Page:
AFTER working as a Bendigo paramedic for more than 14 years, Brett Adie decided enough was enough.
His story is among many others echoed throughout the Victorian Equal Opportunity and Human Rights Commission's report into workplace equality in Ambulance Victoria.
In a first-volume report which was released on Tuesday, more than half of 2163 respondents in the survey were found to have been bullied, while 47 per cent were discriminated against.
In the commission's report, excerpts of interviews from participants spotlighted key areas of concern.
The report showed some workers had become so distressed by the unlawful treatment at work, that they had attempted suicide.
Holding the role as secretary of the Ambulance Employees Australia Victoria union, Mr Adie now wants to amplify the voices of his fellow colleagues.
Mr Adie said it wasn't until he accepted a managing role at Ambulance Victoria until he really saw the cracks within the organisation.
"When I was working on the road I wasn't seeing this stuff but as soon I got myself into a managing position, that's when I saw these issues first hand," he said.
"I spoke up one time around some safety issues... shortly after that, I was told that I wasn't appropriate for a promotional opportunity because I spoke out.
"That was the nail in the coffin for me."
Mr Adie said he was witness to complaints not being taken seriously in Bendigo.
"At the Bendigo branch a couple of years ago, there was a complaint that was made and it wasn't acted on for a couple of months," he said.
"As a result of that, three more people then became the complainants and it becomes a bigger issue.
"Because it wasn't addressed there were now four people that were impacted."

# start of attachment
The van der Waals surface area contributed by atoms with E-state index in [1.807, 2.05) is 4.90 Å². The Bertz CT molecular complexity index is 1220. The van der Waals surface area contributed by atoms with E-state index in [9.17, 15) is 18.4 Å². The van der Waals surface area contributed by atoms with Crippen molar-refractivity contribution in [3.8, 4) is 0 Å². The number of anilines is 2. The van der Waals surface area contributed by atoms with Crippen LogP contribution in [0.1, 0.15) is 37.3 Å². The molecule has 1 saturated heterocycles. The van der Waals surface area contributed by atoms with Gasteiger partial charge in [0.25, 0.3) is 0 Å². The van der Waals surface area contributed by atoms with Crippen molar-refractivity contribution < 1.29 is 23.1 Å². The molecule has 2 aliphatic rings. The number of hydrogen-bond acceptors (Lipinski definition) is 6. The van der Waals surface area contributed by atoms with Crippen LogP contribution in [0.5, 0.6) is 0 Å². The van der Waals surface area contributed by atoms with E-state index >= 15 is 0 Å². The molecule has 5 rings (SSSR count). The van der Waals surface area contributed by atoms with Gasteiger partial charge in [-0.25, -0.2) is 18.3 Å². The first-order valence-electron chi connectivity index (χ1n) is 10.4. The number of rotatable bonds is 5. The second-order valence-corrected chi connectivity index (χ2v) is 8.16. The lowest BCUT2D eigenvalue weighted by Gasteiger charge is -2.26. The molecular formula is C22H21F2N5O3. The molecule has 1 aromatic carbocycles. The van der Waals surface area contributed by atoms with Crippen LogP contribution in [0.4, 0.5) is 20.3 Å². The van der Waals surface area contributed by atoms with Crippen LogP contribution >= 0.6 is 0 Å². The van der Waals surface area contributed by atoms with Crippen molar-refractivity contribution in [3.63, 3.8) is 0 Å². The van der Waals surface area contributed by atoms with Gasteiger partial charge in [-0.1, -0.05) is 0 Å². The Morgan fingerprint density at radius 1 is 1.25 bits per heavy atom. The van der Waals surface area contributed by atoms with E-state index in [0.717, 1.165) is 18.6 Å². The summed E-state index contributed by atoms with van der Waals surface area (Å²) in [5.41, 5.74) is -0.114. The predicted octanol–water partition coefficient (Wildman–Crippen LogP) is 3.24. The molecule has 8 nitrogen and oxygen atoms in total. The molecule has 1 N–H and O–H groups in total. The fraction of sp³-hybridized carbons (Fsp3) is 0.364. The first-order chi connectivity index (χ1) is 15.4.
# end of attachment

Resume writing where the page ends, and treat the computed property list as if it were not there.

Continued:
From the 2163 people who responded to the Commission's survey, it was found that 47.2 per cent of survey respondents reported experiencing discrimination and 7.4 per cent reported experiencing sexual harassment.
Of the participants surveyed, 42.2 per cent were based at a regional location.
Mr Adie said there were many problems in regional and rural branches.
There needs to be significant changes, this can't just be another report that gets pushed to the side...actions needs to be immediate.AEAV secretary Brett Adie
He said a large problem was that some paramedics use regional postings as a stepping stone to metropolitan areas.
Mr Adie said there was no care factor for regional communities.
"There is a disconnect between the regional areas and Melbourne," he said.
"The regional areas are given more power to manage issues in their own areas. They don't actually want to report to Melbourne that they have significant issues in their area.
"Those people who report back to Melbourne, in a lot of cases are looking at promotional opportunities at some stage down the track.
"So they try and cover some things up in house and regions can get away this because they don't know about it, no one shares the information with each other."
Ambulance Victoria accepted all 24 of the commission's recommendations related to improving how the organisation seeks to prevent and respond to discrimination, sexual harassment, bullying and victimisation.